Toby Young is Michael Young’s son. Fifty years ago, Michael Young wrote the groundbreaking book, “The Rise of the Meritocracy.”  Today, Toby examines the popularity of his father’s book and how the very idea of a “meritocracy” — a term his father coined — to condemn the British elite, has now been replaced with the “celebritariat.”

Michael disapproved of meritocracy because he saw it as a way of legitimising inequality. After all, if everyone starts out on a level playing field, then the resulting allocation of rewards–however unequal–seems fair. Those at the very pinnacle of our society might not inherit their privileged position, as their forebears had done, but its pyramid-like shape would be preserved. Indeed, once this hierarchical structure became legitimised, as it would in a meritocratic society, it was likely that power and wealth would become concentrated in even fewer hands.

Just how prescient was The Rise of the Meritocracy? Equality of opportunity has become every bit as entrenched as my father thought it would, but that hasn’t had a corresponding impact on the composition of Britain’s elites. Much of today’s ruling class is still drawn from a narrow band of schools and universities and while those institutions accept only the “brightest” applicants they have not had to compete with the rest of the population on a level playing field. They have not earned their place at the top on merit alone which, for the purposes of his book, my father defined as IQ + effort.

Toby continues to argue that the meritocracy in the UK is dead — and it has been replaced with the idea of the celebrity as the ruler of hearts and minds — and that change was encouraged by the ordinary masses because regular people can more closely relate with celebrities than they can with old century money and power.

As Ferdinand Mount notes in Mind the Gap: “The old class markers have become taboo… The manners of classlessness have become de rigueur.” To put it another way: a profound increase in economic inequality has been accompanied by a dramatic increase in social and cultural equality. We can see this most clearly in changing attitudes to popular culture. It is a cliché to point out that the distinction between high and low culture has all but disappeared in the past 25 years or so.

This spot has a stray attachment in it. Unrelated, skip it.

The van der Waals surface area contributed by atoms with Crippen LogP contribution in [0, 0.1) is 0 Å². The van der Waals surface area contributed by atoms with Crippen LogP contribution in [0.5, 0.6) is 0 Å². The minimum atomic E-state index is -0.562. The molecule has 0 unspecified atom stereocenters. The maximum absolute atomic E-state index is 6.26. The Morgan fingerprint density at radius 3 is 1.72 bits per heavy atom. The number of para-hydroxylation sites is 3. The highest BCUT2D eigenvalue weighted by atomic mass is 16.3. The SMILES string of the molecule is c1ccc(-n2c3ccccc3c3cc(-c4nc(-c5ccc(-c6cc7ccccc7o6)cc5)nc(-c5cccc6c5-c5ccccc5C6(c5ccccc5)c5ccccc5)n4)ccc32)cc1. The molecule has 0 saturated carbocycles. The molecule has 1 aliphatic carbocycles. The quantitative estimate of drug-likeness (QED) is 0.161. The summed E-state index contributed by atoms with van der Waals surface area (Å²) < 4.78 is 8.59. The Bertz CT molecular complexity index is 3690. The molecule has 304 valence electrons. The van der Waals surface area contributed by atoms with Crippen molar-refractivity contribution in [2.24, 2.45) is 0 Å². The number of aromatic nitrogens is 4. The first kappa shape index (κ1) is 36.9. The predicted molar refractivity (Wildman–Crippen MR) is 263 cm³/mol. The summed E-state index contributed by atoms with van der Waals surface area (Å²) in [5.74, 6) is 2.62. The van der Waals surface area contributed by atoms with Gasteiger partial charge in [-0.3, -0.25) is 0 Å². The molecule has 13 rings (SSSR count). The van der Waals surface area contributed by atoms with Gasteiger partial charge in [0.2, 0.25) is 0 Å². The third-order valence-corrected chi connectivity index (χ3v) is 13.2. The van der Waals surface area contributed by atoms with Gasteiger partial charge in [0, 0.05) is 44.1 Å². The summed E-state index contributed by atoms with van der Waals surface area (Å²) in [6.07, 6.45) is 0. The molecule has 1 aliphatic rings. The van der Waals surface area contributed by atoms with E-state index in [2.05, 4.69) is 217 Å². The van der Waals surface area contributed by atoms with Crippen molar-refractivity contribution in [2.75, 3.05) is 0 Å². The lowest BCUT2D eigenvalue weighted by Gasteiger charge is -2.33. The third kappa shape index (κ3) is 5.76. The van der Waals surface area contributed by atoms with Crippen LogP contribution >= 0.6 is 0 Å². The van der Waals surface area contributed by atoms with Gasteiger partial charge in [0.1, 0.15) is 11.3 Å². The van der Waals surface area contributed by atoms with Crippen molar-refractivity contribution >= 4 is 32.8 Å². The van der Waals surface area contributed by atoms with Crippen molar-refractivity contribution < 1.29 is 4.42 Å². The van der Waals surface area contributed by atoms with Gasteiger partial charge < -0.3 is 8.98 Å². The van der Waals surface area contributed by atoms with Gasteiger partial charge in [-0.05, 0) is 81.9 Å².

In this free-for-all it is high culture that has been the loser, with most educated people under 45 embracing popular culture almost exclusively. As a student in the mid-80s, I was proud to call myself an “Oxbridge Gooner”–one of several dozen students at Oxford and Cambridge who regularly attended Arsenal games–and such groupings are commonplace now. The rich and the poor no longer live in two nations, at least not socially. Economic divisions may be more pronounced than ever, but we support the same football teams, watch the same television programmes, go to the same movies. Mass culture is for everyone, not just the masses.

Yet if Britain is no longer a deferential nation–if its citizens don’t accept that their place in life should be dictated by their class status–why is egalitarianism still the dog that hasn’t barked in British politics since 1979? Could it be that partly because of the power and ubiquity of popular culture, Britain is now perceived to be far more meritocratic than it actually is? This phenomenon has been widely documented in America, where belief in the meritocratic American dream persists with low social mobility.

If this is the case, I believe it is largely due to the emergence of a new class that my father didn’t anticipate and which, for want of a better word, I shall call the “celebritariat.” I am thinking of the people featured in Heat magazine, rather than Hello!–the premier league footballers and their wives, pop stars, movie stars, soap stars and the like. For all its shortcomings, the celebrity class is broadly meritocratic and because it is so visible it may help to persuade people that Britain is a fairer place than it really is.

Is celebrity the new religion?

Do we all now seek comfort in our stars than in the stars?

Is the want for, and adoration of, fame the new narcotic used by the majority power to keep the ordinary hopeful and upward looking and in place?


  1. Definitely.
    When I see Kevin Federline on the cover of People magazine, I have to ask myself what went wrong.
    It is exactly that we put too much stock into celebrity – even undeserved celebrity.

  2. Gordon!
    How did this love of celebrity take such strong hold of us? If money were not being made in this celebritization, we would not be so exposed to it. What emptiness are we filling in following them?

  3. I think it might have something to do with the ease with which photographs can now be taken. People don’t worry about “wasting film” and so take a thousand and one photos of celebrities picking their noses just because they can.
    As people grow more and more despondent, they look to celebrities and think, how wonderful it would be if I were in a movie like xyz, etc.

  4. It does seem like there is a yearning for fame, Gordon. A want for attention. When you look at sites like TMZ, you quickly realize anyone with a HandyCam is considered legit media. There’s no bar on the door now for joining the Press Club. That’s good for democracy, but bad for creating a sustainable taste and higher aesthetic.

  5. Hi David,
    I think it’s the superficial glitz and glamour that attracts people the most and they start worshipping celebs.
    I think people find some kind of satisfaction through fanatically following their idols.

  6. I am going to go out on a limb here and mention the “Diana” effect. Princess Diana (whatever you think about her) was the catalyst for a lot of the breaking down of social barriers and the rise of the “celebritariat”. She was the “peoples princess”. She encouraged and fully involved herself with the earliest of the “celebritariat”.
    Royalty was dumbed down out of its class. She was the first royalty to have celebrity status rather than class – others have followed.